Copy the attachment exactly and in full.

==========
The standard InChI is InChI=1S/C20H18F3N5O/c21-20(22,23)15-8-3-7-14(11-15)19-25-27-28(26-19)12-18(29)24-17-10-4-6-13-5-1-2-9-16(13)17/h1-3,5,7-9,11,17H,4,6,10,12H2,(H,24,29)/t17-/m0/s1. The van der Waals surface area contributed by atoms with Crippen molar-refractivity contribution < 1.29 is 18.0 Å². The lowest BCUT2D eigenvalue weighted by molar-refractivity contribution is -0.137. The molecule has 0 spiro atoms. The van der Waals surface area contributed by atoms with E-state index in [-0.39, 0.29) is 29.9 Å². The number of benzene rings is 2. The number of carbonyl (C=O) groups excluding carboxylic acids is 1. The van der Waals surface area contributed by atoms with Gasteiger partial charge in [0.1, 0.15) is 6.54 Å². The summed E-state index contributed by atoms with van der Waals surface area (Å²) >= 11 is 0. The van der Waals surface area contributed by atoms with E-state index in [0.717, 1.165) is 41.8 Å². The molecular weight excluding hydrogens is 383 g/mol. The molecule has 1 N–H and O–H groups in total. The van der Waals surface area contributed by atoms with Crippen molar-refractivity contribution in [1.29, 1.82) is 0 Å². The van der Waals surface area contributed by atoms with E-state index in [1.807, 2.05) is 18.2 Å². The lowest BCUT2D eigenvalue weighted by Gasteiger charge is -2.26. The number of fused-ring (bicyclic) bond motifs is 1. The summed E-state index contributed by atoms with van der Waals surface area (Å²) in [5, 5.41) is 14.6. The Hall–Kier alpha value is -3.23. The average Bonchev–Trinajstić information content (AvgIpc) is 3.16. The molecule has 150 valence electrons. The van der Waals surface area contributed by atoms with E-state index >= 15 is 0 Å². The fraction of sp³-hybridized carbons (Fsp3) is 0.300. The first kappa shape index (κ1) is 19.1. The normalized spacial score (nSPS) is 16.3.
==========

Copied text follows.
The standard InChI is InChI=1S/C20H18F3N5O/c21-20(22,23)15-8-3-7-14(11-15)19-25-27-28(26-19)12-18(29)24-17-10-4-6-13-5-1-2-9-16(13)17/h1-3,5,7-9,11,17H,4,6,10,12H2,(H,24,29)/t17-/m0/s1. The van der Waals surface area contributed by atoms with Crippen molar-refractivity contribution < 1.29 is 18.0 Å². The lowest BCUT2D eigenvalue weighted by molar-refractivity contribution is -0.137. The molecule has 0 spiro atoms. The van der Waals surface area contributed by atoms with E-state index in [-0.39, 0.29) is 29.9 Å². The number of benzene rings is 2. The number of carbonyl (C=O) groups excluding carboxylic acids is 1. The van der Waals surface area contributed by atoms with Gasteiger partial charge in [0.1, 0.15) is 6.54 Å². The summed E-state index contributed by atoms with van der Waals surface area (Å²) >= 11 is 0. The van der Waals surface area contributed by atoms with E-state index in [0.717, 1.165) is 41.8 Å². The molecular weight excluding hydrogens is 383 g/mol. The molecule has 1 N–H and O–H groups in total. The van der Waals surface area contributed by atoms with Crippen molar-refractivity contribution in [1.29, 1.82) is 0 Å². The van der Waals surface area contributed by atoms with E-state index in [1.807, 2.05) is 18.2 Å². The lowest BCUT2D eigenvalue weighted by Gasteiger charge is -2.26. The number of fused-ring (bicyclic) bond motifs is 1. The summed E-state index contributed by atoms with van der Waals surface area (Å²) in [5, 5.41) is 14.6. The Hall–Kier alpha value is -3.23. The average Bonchev–Trinajstić information content (AvgIpc) is 3.16. The molecule has 150 valence electrons. The van der Waals surface area contributed by atoms with E-state index >= 15 is 0 Å². The fraction of sp³-hybridized carbons (Fsp3) is 0.300. The first kappa shape index (κ1) is 19.1. The normalized spacial score (nSPS) is 16.3.